Slitscan imaging techniques are used to create static images of time-based phenomena. In traditional film photography, slit scan images are created by exposing film as it slides past a slit-shaped aperture. In the digital realm, thin slices are extracted from a sequence of video frames, and concatenated into a new image.
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silenc is based on the concept of the find-and-replace command. This function is applied to a body of text using a database of rules. The silenc database is constructed from hundreds of rules and exceptions composed from known guidelines for "un"pronunciation. Processing code marks up the silent letters and GREP commands format the text.
So nothing too fancy on the analysis side, but the experimental views are kinda interesting to see. [via @alexislloyd]
All in the Family was the origin of seven spin-off shows that aired between the early '70s and the mid-'90s: Maude, Good Times, The Jeffersons, Checking In, Archie Bunker's Place, Gloria, and 704 Hauser.
In tribute to nostalgia, the end of fall and its beautiful colors, and my fascination with retro TV shows, I've created All in the Family Tree, an interactive visualization of all the characters from each of the eight shows listed above. Each character is represented by a leaf and each show is indicated by a separate color. A branch line connects a character's crossover from original show to spin-off and vice versa.
It's a charming piece that's sure to bring back good memories for anyone who watched the shows. I was too young to appreciate them at the time, and all I can remember is the opening sequence of The Jeffersons. I think they were moving on up. To the east side.
In 1979, Atari released Lunar Lander, a game whose object was to land a module safely on the moon. Digital artist Seb Lee-Delisle turned the game into an installation in which you play the game, and your paths are drawn on a wall by a hanging robot. The result, a unique trace of players' paths in the game, is quite nice.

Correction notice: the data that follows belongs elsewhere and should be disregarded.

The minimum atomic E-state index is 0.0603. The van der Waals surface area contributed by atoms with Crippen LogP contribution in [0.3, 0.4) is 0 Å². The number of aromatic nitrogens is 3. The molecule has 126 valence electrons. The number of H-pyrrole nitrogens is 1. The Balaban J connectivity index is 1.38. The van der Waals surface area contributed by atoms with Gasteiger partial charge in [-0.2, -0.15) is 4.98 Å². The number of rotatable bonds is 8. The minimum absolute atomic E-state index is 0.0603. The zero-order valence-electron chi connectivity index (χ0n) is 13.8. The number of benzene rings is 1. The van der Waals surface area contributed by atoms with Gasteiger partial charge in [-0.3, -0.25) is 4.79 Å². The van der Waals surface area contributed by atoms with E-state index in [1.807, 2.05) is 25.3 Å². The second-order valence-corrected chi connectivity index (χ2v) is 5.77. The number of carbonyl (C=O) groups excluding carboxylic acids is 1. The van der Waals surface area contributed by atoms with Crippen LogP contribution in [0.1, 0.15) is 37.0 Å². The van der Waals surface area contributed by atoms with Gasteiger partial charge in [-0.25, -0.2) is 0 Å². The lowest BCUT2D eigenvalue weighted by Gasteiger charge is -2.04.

I'm surprised we haven't seen more video game-based pieces likes this. The only one that comes to mind is the Just Cause 2 point cloud, which showed 11 million player deaths. It revealed terrain and gameplay mechanics. There's also this graphic that shows what buttons to push to beat Super Mario Brothers 3, but that doesn't really count. It'd be fun to see the direct path of a Mario expert versus a novice path that doubles back and ends early. Pac-Man might be a fun one to see, too. Yeah, let's do that.
When you plan pinball, the ball bounces around creating paths for itself and the better you play, the more control you have over those paths. Recent design graduate Sam van Doorn modified a machine so that you can see those paths in his project STYN. A poster is placed underneath the flippers, and the ball gets a douse of paint on the way out, so you get a unique sketch each time you play. [via infosthetics]
I'm not sure what these digitally rendered Lego blocks by JR Schmidt represent, other than the geography of New York, but the image sure is pretty. This may or may not also have to do with me loving everything Lego.
In 1979, Joy Division released their album Unknown Pleasures, and the cover was an image of readings from a pulsar. That image grew into a cultural phenomenon. With the kick off of the new Visualized conference in New York, this short video explores the growth of the icon. [Thanks, Eric]
As the founder and creative director of Universal Everything, Matt Pyke leads a creative mission to create gorgeous visual spectacles on screen that, while they will never be attained in physical reality, reinterpret the nuances of natural human motion.
His effectiveness with capturing movements and transforming them into sweeping animated forms allows him to show us shapes we have never seen before while preserving the individual human element in all his creations.